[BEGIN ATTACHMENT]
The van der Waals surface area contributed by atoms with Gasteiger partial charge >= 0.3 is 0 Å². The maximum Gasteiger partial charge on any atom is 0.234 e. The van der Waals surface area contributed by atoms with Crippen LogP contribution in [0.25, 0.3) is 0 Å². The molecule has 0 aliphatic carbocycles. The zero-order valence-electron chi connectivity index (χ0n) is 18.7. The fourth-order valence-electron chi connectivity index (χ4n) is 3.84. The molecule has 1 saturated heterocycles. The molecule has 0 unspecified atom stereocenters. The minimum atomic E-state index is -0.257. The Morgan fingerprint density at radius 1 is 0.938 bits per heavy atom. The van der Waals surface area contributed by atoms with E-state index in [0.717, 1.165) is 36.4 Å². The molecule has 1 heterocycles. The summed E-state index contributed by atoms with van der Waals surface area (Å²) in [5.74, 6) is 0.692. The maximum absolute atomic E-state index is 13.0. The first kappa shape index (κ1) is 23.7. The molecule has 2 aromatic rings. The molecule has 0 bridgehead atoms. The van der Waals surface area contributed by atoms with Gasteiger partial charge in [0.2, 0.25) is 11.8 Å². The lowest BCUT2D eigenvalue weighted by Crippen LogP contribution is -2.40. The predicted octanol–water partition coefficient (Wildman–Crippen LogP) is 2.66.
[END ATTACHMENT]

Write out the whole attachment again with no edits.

The van der Waals surface area contributed by atoms with Gasteiger partial charge >= 0.3 is 0 Å². The maximum Gasteiger partial charge on any atom is 0.234 e. The van der Waals surface area contributed by atoms with Crippen LogP contribution in [0.25, 0.3) is 0 Å². The molecule has 0 aliphatic carbocycles. The zero-order valence-electron chi connectivity index (χ0n) is 18.7. The fourth-order valence-electron chi connectivity index (χ4n) is 3.84. The molecule has 1 saturated heterocycles. The molecule has 0 unspecified atom stereocenters. The minimum atomic E-state index is -0.257. The Morgan fingerprint density at radius 1 is 0.938 bits per heavy atom. The van der Waals surface area contributed by atoms with E-state index in [0.717, 1.165) is 36.4 Å². The molecule has 1 heterocycles. The summed E-state index contributed by atoms with van der Waals surface area (Å²) in [5.74, 6) is 0.692. The maximum absolute atomic E-state index is 13.0. The first kappa shape index (κ1) is 23.7. The molecule has 2 aromatic rings. The molecule has 0 bridgehead atoms. The van der Waals surface area contributed by atoms with Gasteiger partial charge in [0.2, 0.25) is 11.8 Å². The lowest BCUT2D eigenvalue weighted by Crippen LogP contribution is -2.40. The predicted octanol–water partition coefficient (Wildman–Crippen LogP) is 2.66.